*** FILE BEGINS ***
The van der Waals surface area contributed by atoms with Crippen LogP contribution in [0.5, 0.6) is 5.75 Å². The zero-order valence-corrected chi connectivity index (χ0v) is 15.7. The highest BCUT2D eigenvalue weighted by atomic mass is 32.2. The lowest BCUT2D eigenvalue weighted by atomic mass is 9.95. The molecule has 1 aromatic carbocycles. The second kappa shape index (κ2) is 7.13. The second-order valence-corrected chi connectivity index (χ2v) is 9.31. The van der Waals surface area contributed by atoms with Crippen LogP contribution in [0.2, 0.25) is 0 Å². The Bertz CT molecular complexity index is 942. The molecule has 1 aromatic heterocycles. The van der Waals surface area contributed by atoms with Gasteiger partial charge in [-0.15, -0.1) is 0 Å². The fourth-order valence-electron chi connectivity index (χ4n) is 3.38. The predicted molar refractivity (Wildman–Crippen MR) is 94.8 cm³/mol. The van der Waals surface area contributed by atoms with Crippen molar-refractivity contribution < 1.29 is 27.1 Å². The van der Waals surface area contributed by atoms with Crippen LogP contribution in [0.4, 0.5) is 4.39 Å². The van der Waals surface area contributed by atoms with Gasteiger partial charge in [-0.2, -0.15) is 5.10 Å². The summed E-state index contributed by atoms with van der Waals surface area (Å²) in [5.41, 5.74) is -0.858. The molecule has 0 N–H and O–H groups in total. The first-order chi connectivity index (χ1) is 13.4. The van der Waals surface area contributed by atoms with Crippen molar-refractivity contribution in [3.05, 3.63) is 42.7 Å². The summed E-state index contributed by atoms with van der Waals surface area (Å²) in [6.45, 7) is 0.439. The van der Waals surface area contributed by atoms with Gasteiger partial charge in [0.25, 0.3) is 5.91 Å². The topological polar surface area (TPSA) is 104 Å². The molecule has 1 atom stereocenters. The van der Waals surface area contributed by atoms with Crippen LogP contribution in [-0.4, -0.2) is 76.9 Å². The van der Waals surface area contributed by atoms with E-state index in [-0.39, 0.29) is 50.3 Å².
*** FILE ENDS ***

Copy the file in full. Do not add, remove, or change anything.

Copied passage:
The van der Waals surface area contributed by atoms with Crippen LogP contribution in [0.5, 0.6) is 5.75 Å². The zero-order valence-corrected chi connectivity index (χ0v) is 15.7. The highest BCUT2D eigenvalue weighted by atomic mass is 32.2. The lowest BCUT2D eigenvalue weighted by atomic mass is 9.95. The molecule has 1 aromatic carbocycles. The second kappa shape index (κ2) is 7.13. The second-order valence-corrected chi connectivity index (χ2v) is 9.31. The van der Waals surface area contributed by atoms with Crippen LogP contribution in [0.2, 0.25) is 0 Å². The Bertz CT molecular complexity index is 942. The molecule has 1 aromatic heterocycles. The van der Waals surface area contributed by atoms with Gasteiger partial charge in [-0.15, -0.1) is 0 Å². The fourth-order valence-electron chi connectivity index (χ4n) is 3.38. The predicted molar refractivity (Wildman–Crippen MR) is 94.8 cm³/mol. The van der Waals surface area contributed by atoms with Crippen molar-refractivity contribution < 1.29 is 27.1 Å². The van der Waals surface area contributed by atoms with Crippen LogP contribution in [0.4, 0.5) is 4.39 Å². The van der Waals surface area contributed by atoms with Gasteiger partial charge in [-0.2, -0.15) is 5.10 Å². The summed E-state index contributed by atoms with van der Waals surface area (Å²) in [5.41, 5.74) is -0.858. The molecule has 0 N–H and O–H groups in total. The first-order chi connectivity index (χ1) is 13.4. The van der Waals surface area contributed by atoms with Crippen molar-refractivity contribution in [3.05, 3.63) is 42.7 Å². The summed E-state index contributed by atoms with van der Waals surface area (Å²) in [6.45, 7) is 0.439. The van der Waals surface area contributed by atoms with Gasteiger partial charge in [0.25, 0.3) is 5.91 Å². The topological polar surface area (TPSA) is 104 Å². The molecule has 1 atom stereocenters. The van der Waals surface area contributed by atoms with Crippen LogP contribution in [-0.4, -0.2) is 76.9 Å². The van der Waals surface area contributed by atoms with E-state index in [-0.39, 0.29) is 50.3 Å².